Here’s the kind of aircraft you might expect a little kid to fashion out of Lego blocks during free play…
As it turns out, this aircraft was real, and it really flew.
The Rotachute had no engine. In test runs in 1942, it flew as a gyrocopter under tow (from vehicles and aircraft) to altitudes of 200 to 300 feet, then would be released to auto-rotate to its delivery point.
Though intended as a means to deliver troops to the battlefield, it was not deployed. Only 8 were built; a sole survivor is on display at a British military aviation museum.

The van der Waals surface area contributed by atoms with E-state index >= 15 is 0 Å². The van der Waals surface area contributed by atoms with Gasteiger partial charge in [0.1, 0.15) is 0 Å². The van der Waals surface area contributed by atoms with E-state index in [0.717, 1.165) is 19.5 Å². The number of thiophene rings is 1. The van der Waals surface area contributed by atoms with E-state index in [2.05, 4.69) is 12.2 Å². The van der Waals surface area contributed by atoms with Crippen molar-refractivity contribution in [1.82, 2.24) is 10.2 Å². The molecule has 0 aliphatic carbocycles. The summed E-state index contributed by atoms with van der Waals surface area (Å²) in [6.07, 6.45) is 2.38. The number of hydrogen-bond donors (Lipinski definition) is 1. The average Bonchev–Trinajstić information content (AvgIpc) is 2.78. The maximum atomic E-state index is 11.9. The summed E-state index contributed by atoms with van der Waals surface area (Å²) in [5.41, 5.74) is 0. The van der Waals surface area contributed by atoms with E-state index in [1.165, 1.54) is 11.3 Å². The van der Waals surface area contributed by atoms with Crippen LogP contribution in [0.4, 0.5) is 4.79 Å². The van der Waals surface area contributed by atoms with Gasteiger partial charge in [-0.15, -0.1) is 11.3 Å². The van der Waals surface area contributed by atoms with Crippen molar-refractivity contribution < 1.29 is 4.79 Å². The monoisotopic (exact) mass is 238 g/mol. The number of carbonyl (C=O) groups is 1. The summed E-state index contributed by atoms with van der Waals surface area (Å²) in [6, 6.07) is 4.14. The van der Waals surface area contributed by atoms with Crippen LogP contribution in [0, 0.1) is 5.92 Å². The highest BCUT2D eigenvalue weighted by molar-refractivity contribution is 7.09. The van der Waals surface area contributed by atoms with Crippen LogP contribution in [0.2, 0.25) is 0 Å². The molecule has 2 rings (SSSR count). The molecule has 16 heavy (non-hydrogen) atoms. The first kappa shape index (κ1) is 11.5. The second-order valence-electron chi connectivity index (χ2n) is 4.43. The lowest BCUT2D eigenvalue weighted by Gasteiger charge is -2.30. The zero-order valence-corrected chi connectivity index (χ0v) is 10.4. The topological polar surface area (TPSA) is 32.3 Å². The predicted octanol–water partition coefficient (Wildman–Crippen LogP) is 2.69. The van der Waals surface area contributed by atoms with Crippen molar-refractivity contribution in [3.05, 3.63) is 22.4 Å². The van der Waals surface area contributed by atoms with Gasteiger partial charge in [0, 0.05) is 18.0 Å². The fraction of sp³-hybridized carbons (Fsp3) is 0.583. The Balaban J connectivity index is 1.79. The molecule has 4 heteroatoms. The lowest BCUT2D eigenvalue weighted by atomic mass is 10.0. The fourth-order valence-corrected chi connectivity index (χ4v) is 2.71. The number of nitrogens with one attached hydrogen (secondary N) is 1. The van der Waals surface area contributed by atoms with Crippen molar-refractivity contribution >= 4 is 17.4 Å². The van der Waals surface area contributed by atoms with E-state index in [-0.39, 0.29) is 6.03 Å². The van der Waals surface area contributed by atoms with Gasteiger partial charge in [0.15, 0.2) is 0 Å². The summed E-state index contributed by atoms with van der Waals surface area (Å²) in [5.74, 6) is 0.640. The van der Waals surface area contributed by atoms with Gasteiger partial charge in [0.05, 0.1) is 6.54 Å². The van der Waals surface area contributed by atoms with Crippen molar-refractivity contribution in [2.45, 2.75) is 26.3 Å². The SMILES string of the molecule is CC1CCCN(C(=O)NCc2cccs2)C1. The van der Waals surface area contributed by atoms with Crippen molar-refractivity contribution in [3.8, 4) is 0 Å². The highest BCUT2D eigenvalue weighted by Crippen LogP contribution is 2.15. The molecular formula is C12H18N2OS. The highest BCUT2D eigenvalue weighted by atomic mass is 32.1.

This model of the Hafner Rotachute features all the essentials; it:
has rotors (dark gray), fuselage (dark orange), landing skid plus wheels (light gray), pilot seat (dark green), control stick (yellow), tail (dark red), and stabilizers (brown);
is minifig scale;
mimics the profile and proportions of the real aircraft;
but takes just 23 elements to assemble (not including the mini-fig shown)
I especially invite your humorous comments such as “At only 23 Lego elements, this model sinks to a new low.”
So to get you started here, complete this sentence: “After taking one look at the Rotachute he was ordered to fly, Corporal Minnyfigg said [insert your comment here].”